The Wall Street Journal today runs excerpts from Justice Clarence Thomas’s Wriston Lecture to the Manhattan Institute last Thursday. He cuts to the chase: “there are really only two ways to interpret the Constitution–try to discern as best we can what the framers intended or make it up.” Yeah, that’s about it.
There is one line in the speech on which I would love to hear Justice Thomas say more: “Since Marbury v. Madison the federal judiciary has assumed the role of the interpreter and, now, final arbiter of our Constitution.” There’s an enormous iceberg floating just beneath the peak of those two words and two commas: “and, now,” . . . When and how did that “now” happen in which the federal judiciary “assumed the role” of the “final arbiter of our Constitution”? From what I see in these excerpts, he does not say.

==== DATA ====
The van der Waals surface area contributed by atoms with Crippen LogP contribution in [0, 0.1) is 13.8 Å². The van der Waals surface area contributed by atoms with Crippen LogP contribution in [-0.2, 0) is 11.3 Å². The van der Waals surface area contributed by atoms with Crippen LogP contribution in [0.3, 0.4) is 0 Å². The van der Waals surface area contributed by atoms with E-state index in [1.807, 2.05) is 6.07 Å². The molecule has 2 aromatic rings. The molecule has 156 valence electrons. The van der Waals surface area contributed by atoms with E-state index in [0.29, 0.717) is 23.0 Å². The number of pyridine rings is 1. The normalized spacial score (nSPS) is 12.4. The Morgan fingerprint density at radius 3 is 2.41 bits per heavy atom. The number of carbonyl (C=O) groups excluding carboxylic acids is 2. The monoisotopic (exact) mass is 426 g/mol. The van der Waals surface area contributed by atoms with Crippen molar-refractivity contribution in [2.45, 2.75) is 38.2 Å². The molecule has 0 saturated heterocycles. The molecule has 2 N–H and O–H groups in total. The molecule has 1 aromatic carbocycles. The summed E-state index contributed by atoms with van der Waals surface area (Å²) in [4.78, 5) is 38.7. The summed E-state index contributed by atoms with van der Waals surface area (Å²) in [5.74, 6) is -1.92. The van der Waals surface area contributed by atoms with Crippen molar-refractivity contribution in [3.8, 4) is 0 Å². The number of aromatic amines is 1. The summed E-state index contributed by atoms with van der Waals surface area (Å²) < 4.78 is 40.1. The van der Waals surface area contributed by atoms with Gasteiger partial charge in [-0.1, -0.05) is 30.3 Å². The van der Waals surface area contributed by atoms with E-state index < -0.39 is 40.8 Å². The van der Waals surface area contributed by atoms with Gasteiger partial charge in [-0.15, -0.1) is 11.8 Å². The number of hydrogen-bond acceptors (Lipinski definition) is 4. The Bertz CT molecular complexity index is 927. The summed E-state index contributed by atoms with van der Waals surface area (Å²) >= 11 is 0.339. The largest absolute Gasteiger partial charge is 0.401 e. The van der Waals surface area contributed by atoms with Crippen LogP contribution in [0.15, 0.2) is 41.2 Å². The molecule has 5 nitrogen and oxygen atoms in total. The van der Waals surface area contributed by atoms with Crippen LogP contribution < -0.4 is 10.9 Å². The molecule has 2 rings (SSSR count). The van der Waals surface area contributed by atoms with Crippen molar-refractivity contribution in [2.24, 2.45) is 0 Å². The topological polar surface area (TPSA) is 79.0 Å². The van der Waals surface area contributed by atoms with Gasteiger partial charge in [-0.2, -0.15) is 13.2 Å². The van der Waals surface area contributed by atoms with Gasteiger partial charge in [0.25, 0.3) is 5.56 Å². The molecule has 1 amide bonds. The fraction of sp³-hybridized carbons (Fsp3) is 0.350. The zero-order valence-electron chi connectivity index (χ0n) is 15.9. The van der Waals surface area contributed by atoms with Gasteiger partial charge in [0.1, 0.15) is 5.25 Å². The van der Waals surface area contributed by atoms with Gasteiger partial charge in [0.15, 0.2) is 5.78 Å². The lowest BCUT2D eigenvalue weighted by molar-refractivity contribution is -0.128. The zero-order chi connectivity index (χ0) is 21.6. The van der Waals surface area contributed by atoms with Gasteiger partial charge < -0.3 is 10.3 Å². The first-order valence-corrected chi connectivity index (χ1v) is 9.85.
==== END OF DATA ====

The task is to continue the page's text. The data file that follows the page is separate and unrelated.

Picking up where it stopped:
The good news is that Justice Thomas seems to be aware that the role of “final arbiter” is not what Marbury originally stood for. The subtlety of that “and, now,” is wholly absent from the Court’s declaration of judicial supremacy fifty years ago in Cooper v. Aaron. And I’m sure that there are at least five justices on the Court today who, if they noticed that “and, now,” would have no clue what it’s doing there.